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In our June 24 show, we'll examine privilege

I admit it: I miss New Jack Swing. The fusion-R&B genre streamed non-stop out of my Walkman in the late eighties, but now when you hear the words "new jack," you probably have "New Jack City" -- "tick tock, you don't stop," "we takin' over the Carter," and all that -- pop into your head. I know it's not just me. Funny, considering that movie (and that song) were harbingers of the eventual death of new jack swing. (Maybe it was dying already, but I digress.)

I bring all this up because not just Bobby Brown's "My Prerogative" ties into our discussion today about executive privilege, but mostly due to that privilege was used this past week by the President to hold back documents sought by House Oversight Committee chairman Darrell Issa. Conservative consternation over the president using that power has been amusing, considering the abuses of office many of them excused during the George W. Bush administration.

The point of all this is that the mere exercise of presidential power may not always a bad thing -- and just because someone came along once before, profiting off it while soiling it, it doesn't mean that the original isn't still good, or useful. That's a question Melissa will be confronting today at the top of the show.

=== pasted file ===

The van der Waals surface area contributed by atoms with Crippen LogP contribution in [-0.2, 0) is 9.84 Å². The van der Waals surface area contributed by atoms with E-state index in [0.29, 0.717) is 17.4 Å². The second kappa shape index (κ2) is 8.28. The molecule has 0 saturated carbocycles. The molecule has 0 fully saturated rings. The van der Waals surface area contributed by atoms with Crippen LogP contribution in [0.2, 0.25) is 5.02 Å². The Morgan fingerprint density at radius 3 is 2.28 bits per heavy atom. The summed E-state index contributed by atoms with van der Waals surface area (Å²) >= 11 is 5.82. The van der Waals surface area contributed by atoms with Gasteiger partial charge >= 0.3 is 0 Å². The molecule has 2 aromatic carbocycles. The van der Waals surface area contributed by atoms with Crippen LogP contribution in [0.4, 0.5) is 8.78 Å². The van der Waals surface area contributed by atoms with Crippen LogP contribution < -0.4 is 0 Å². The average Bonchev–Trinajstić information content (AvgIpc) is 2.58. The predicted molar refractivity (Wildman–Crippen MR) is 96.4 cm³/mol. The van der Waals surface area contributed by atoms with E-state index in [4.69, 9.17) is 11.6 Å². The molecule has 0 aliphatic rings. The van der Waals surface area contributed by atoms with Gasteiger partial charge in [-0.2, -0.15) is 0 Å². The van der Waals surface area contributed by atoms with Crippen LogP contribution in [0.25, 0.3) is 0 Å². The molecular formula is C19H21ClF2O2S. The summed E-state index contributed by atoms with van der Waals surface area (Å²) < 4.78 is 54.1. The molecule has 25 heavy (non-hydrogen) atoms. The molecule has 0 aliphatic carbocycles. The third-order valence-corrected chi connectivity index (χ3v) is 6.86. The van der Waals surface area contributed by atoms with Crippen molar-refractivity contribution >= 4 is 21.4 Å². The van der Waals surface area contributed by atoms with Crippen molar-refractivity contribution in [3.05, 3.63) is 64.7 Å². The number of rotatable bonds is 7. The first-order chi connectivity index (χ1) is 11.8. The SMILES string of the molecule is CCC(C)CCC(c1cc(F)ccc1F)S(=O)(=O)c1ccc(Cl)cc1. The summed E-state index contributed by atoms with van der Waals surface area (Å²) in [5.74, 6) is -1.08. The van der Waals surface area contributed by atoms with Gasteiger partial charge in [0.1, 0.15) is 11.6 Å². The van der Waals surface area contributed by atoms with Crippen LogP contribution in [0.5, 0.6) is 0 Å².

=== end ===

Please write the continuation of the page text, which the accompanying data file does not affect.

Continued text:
Other topics will include the forthcoming Supreme Court ruling on the Affordable Care Act, LGBT Pride Week (and Month), and voter suppression throughout the country.

Our guests will include:

  • David Chalian, Washington bureau chief for Yahoo! News.
  • Jonathan Cohn, senior editor of The New Republic, and author of "Sick.
  • Jeff Johnson, MSNBC contributor and executive editor of
  • Richard Kim, executive editor of
  • Liz Margolies, executive dirstor of the National LGBT Cancer Network.
  • Aisha Moodie-Mills, advisor of the LGBT Policy & Racial Justice at the Center of American Progress.
  • Ana Oliviera, President/CEO of the New York Women's Foundation.
  • Scout, director of the Network for LGBT Health Equity at the Fenway Institute.
  • Kenji Yoshino, New York University law professor.

We hope that you interact with us during the show here in the comments of this post, on Facebook, and on Twitter, using the hashtag #nerdland -- and encourage others to do the same. We look forward to having you join us at 10am ET on msnbc!